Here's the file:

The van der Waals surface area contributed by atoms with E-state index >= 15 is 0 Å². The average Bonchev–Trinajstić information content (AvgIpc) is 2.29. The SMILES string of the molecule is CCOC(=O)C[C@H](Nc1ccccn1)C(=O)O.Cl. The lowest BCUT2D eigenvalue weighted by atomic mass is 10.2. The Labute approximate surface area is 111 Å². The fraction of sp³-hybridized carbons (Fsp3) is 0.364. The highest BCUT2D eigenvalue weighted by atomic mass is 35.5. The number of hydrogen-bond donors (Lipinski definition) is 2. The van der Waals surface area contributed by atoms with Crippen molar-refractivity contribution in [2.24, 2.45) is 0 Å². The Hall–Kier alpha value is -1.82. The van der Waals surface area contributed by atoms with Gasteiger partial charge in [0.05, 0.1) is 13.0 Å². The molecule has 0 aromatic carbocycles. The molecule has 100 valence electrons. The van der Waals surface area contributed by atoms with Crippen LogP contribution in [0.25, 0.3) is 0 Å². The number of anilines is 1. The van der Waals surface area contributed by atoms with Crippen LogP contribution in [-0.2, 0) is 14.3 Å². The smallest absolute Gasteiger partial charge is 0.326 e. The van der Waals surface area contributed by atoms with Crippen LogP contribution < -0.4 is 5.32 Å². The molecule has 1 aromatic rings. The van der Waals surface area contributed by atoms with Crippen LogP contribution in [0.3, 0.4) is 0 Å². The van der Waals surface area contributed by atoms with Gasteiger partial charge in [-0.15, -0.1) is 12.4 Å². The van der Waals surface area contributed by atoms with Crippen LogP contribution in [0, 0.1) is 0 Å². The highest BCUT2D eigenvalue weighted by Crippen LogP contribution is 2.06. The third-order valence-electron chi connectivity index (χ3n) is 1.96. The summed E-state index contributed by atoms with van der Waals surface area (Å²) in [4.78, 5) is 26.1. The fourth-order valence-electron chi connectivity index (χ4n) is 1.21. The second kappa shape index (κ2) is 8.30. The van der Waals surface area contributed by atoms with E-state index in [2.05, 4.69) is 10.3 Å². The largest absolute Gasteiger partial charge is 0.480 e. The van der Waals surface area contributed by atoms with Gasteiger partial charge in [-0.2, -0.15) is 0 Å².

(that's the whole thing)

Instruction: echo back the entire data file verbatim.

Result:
The van der Waals surface area contributed by atoms with E-state index >= 15 is 0 Å². The average Bonchev–Trinajstić information content (AvgIpc) is 2.29. The SMILES string of the molecule is CCOC(=O)C[C@H](Nc1ccccn1)C(=O)O.Cl. The lowest BCUT2D eigenvalue weighted by atomic mass is 10.2. The Labute approximate surface area is 111 Å². The fraction of sp³-hybridized carbons (Fsp3) is 0.364. The highest BCUT2D eigenvalue weighted by atomic mass is 35.5. The number of hydrogen-bond donors (Lipinski definition) is 2. The van der Waals surface area contributed by atoms with Crippen molar-refractivity contribution in [2.24, 2.45) is 0 Å². The Hall–Kier alpha value is -1.82. The van der Waals surface area contributed by atoms with Gasteiger partial charge in [0.05, 0.1) is 13.0 Å². The molecule has 0 aromatic carbocycles. The molecule has 100 valence electrons. The van der Waals surface area contributed by atoms with Crippen LogP contribution in [0.25, 0.3) is 0 Å². The number of anilines is 1. The van der Waals surface area contributed by atoms with Crippen LogP contribution in [-0.2, 0) is 14.3 Å². The smallest absolute Gasteiger partial charge is 0.326 e. The van der Waals surface area contributed by atoms with Crippen LogP contribution < -0.4 is 5.32 Å². The molecule has 1 aromatic rings. The van der Waals surface area contributed by atoms with Crippen LogP contribution in [0.3, 0.4) is 0 Å². The van der Waals surface area contributed by atoms with Gasteiger partial charge in [-0.15, -0.1) is 12.4 Å². The van der Waals surface area contributed by atoms with Crippen LogP contribution in [0, 0.1) is 0 Å². The highest BCUT2D eigenvalue weighted by Crippen LogP contribution is 2.06. The third-order valence-electron chi connectivity index (χ3n) is 1.96. The summed E-state index contributed by atoms with van der Waals surface area (Å²) in [4.78, 5) is 26.1. The fourth-order valence-electron chi connectivity index (χ4n) is 1.21. The second kappa shape index (κ2) is 8.30. The van der Waals surface area contributed by atoms with E-state index in [2.05, 4.69) is 10.3 Å². The largest absolute Gasteiger partial charge is 0.480 e. The van der Waals surface area contributed by atoms with Gasteiger partial charge in [-0.2, -0.15) is 0 Å².